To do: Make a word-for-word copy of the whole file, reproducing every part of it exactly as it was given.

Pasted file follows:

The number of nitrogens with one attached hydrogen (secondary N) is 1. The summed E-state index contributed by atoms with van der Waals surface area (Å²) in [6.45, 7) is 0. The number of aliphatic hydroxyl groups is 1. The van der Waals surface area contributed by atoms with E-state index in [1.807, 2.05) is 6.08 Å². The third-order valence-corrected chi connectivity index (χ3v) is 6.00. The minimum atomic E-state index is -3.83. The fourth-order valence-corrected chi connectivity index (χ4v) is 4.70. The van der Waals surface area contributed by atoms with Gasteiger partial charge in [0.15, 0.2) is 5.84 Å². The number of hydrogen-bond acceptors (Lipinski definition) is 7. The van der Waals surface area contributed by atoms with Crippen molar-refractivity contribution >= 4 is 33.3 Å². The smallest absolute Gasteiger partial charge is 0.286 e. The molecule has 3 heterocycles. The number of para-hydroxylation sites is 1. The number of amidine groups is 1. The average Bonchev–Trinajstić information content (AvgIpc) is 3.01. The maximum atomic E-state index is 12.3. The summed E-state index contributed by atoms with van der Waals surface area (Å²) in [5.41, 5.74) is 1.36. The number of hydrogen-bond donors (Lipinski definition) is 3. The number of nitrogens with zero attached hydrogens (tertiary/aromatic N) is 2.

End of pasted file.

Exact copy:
The number of nitrogens with one attached hydrogen (secondary N) is 1. The summed E-state index contributed by atoms with van der Waals surface area (Å²) in [6.45, 7) is 0. The number of aliphatic hydroxyl groups is 1. The van der Waals surface area contributed by atoms with E-state index in [1.807, 2.05) is 6.08 Å². The third-order valence-corrected chi connectivity index (χ3v) is 6.00. The minimum atomic E-state index is -3.83. The fourth-order valence-corrected chi connectivity index (χ4v) is 4.70. The van der Waals surface area contributed by atoms with Gasteiger partial charge in [0.15, 0.2) is 5.84 Å². The number of hydrogen-bond acceptors (Lipinski definition) is 7. The van der Waals surface area contributed by atoms with Crippen molar-refractivity contribution >= 4 is 33.3 Å². The smallest absolute Gasteiger partial charge is 0.286 e. The molecule has 3 heterocycles. The number of para-hydroxylation sites is 1. The number of amidine groups is 1. The average Bonchev–Trinajstić information content (AvgIpc) is 3.01. The maximum atomic E-state index is 12.3. The summed E-state index contributed by atoms with van der Waals surface area (Å²) in [5.41, 5.74) is 1.36. The number of hydrogen-bond donors (Lipinski definition) is 3. The number of nitrogens with zero attached hydrogens (tertiary/aromatic N) is 2.